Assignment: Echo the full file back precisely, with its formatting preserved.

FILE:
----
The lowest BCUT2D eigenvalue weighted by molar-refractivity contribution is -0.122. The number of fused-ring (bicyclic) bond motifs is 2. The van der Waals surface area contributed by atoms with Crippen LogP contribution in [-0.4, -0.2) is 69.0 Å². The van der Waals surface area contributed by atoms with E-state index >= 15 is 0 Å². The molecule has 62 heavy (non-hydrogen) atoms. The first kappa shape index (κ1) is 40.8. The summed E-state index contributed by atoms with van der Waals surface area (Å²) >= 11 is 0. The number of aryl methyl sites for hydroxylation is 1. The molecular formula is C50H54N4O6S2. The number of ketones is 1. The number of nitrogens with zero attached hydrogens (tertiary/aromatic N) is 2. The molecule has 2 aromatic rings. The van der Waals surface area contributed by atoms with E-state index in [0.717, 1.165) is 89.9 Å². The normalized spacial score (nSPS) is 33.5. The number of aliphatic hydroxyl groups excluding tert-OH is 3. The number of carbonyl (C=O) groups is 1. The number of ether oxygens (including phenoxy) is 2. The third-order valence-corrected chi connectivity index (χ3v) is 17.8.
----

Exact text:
The lowest BCUT2D eigenvalue weighted by molar-refractivity contribution is -0.122. The number of fused-ring (bicyclic) bond motifs is 2. The van der Waals surface area contributed by atoms with Crippen LogP contribution in [-0.4, -0.2) is 69.0 Å². The van der Waals surface area contributed by atoms with E-state index >= 15 is 0 Å². The molecule has 62 heavy (non-hydrogen) atoms. The first kappa shape index (κ1) is 40.8. The summed E-state index contributed by atoms with van der Waals surface area (Å²) >= 11 is 0. The number of aryl methyl sites for hydroxylation is 1. The molecular formula is C50H54N4O6S2. The number of ketones is 1. The number of nitrogens with zero attached hydrogens (tertiary/aromatic N) is 2. The molecule has 2 aromatic rings. The van der Waals surface area contributed by atoms with E-state index in [0.717, 1.165) is 89.9 Å². The normalized spacial score (nSPS) is 33.5. The number of aliphatic hydroxyl groups excluding tert-OH is 3. The number of carbonyl (C=O) groups is 1. The number of ether oxygens (including phenoxy) is 2. The third-order valence-corrected chi connectivity index (χ3v) is 17.8.